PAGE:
14% of Jefferson County Residents on Food Stamps

I was digging through the STATS Indiana website this morning and was surprised by some numbers. One of the most glaring was the total dollars issued in food stamps each month in Jefferson County, Indiana.

For example, the May 2012 report shows 4,530 food stamp recipients (2,023 households) in our county. That translates to 14% of local residents (based on 32,249 population count). $581,965 total in just one month, the average per recipient was around $128.

Supplemental Nutrition Assistance Program (SNAP) is the formal name for the government food stamps program. Indiana residents can learn more from the official website and see where to apply in Madison.

The program is designed for lower income families and the guidelines adjust depending on the number of people in the household. For example, a qualifying family of four can make up to $2,422 per month. Click here to see the food stamps income limits.

Jefferson County Division of Family Resources
493 W Hutchinson Lane, Ste A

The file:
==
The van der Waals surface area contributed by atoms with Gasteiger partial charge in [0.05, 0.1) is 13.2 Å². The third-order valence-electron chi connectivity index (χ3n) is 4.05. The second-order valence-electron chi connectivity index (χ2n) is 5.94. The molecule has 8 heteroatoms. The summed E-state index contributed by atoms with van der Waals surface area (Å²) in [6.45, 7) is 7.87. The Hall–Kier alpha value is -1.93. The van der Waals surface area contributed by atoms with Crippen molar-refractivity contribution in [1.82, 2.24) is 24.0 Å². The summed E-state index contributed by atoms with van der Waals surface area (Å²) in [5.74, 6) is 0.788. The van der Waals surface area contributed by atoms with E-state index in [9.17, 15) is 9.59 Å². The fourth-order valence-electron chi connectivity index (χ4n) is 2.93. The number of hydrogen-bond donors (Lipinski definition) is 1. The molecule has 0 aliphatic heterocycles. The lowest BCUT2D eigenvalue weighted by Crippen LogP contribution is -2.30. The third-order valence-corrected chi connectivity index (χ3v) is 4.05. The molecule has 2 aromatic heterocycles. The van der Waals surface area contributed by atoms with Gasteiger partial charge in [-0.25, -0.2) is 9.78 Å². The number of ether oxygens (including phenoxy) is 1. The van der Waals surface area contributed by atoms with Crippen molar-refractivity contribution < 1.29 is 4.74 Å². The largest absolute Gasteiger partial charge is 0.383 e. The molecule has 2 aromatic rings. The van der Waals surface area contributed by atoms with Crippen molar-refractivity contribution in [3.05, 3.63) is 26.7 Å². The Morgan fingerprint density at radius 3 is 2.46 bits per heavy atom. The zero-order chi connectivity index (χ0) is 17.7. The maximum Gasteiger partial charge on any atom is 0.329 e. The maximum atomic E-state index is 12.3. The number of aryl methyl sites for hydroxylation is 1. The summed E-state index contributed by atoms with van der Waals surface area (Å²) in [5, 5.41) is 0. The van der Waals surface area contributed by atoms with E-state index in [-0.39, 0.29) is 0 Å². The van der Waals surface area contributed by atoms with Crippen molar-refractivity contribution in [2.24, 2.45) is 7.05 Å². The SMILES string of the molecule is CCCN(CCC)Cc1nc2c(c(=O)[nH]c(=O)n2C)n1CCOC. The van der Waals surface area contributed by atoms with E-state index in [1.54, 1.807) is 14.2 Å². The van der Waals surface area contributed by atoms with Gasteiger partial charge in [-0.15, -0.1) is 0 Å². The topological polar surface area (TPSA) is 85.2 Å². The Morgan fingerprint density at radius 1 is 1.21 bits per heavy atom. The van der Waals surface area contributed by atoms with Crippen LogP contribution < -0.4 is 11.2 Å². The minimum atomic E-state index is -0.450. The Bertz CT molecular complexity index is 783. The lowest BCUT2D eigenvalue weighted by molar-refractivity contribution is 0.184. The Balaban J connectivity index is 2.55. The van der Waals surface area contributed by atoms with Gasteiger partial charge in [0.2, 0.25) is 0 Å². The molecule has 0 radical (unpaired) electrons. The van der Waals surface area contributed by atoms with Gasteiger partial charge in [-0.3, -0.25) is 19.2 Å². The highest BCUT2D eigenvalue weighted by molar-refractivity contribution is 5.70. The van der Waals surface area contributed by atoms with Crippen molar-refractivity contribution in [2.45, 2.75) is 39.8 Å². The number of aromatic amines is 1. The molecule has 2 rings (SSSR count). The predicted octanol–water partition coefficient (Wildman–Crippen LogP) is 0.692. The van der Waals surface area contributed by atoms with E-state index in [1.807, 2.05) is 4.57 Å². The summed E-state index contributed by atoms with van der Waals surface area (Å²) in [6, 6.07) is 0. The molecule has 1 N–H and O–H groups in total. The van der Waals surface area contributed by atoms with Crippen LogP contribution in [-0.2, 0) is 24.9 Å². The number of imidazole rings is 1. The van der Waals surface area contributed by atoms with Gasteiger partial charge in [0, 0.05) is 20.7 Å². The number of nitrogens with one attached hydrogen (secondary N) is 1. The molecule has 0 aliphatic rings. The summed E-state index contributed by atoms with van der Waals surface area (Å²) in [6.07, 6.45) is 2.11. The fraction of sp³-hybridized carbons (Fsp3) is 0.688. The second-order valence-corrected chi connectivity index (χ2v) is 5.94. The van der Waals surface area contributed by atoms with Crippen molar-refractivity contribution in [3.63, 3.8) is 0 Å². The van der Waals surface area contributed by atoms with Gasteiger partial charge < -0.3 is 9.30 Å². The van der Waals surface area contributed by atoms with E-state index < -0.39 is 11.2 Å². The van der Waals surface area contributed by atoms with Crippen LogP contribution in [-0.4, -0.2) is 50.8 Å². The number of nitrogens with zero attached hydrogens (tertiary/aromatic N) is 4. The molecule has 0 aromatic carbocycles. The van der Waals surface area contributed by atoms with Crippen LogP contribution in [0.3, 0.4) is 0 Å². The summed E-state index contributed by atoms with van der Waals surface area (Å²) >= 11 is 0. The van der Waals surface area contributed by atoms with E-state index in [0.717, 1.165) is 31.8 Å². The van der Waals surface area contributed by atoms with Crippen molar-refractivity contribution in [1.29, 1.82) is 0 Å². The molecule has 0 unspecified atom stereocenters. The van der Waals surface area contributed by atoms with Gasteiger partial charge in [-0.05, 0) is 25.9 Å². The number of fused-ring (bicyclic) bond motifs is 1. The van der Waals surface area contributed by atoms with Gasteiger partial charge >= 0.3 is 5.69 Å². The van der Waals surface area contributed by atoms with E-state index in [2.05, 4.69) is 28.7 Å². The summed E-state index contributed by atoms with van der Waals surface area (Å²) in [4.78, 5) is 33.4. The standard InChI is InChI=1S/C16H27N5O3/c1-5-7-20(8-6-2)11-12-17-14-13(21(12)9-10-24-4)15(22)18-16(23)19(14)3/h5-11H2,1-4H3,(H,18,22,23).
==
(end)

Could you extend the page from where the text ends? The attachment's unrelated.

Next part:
Madison, IN 47250-7830
Telephone/Fax Number: (800) 403-0864

For more background, you can read about the history of Food Stamps on Wikipedia. You can also see the local efforts at improving support for low income residents at the Jefferson County Clearing House.

Click here to see some of these numbers for yourself or scroll down to see the statistics we complied. These figures have climbed steadily. For comparison sake, here is the May numbers going back ten years. 2003 was the first available data on their website.

Month # of recipients Change % Total $ issued Change %
May 2012 4530 5.45% 581965 6.63%
May 2011 4296 7.08% 545758 5.59%
May 2010 4012 15.39% 516851 9.28%
May 2009 3477 11.62% 472944 52.88%
May 2008 3115 10.74% 309351 13.90%
May 2007 2813 1.96% 271608 7.18%
May 2006 2759 5.67% 253408 4.20%
May 2005 2611 9.06% 243198 16.57%
May 2004 2394 13.35% 208636 16.65%
May 2003 2112 178855


  1. Mark says:

    This percentage of 14% matches that of the country as a whole, with 44.7mm recipients in a population of 313mm. What does seem glaring is the low dollar amount that beneficiaries are willing to accept, while
    sacrificing a bit of one’s self-reliance. And what, after all, could $128 buy in foodstuffs during a single month?
    This bolsters the popular viewpoint that such programs are run more for the benefit of the administrators, and not necessarily the recipients.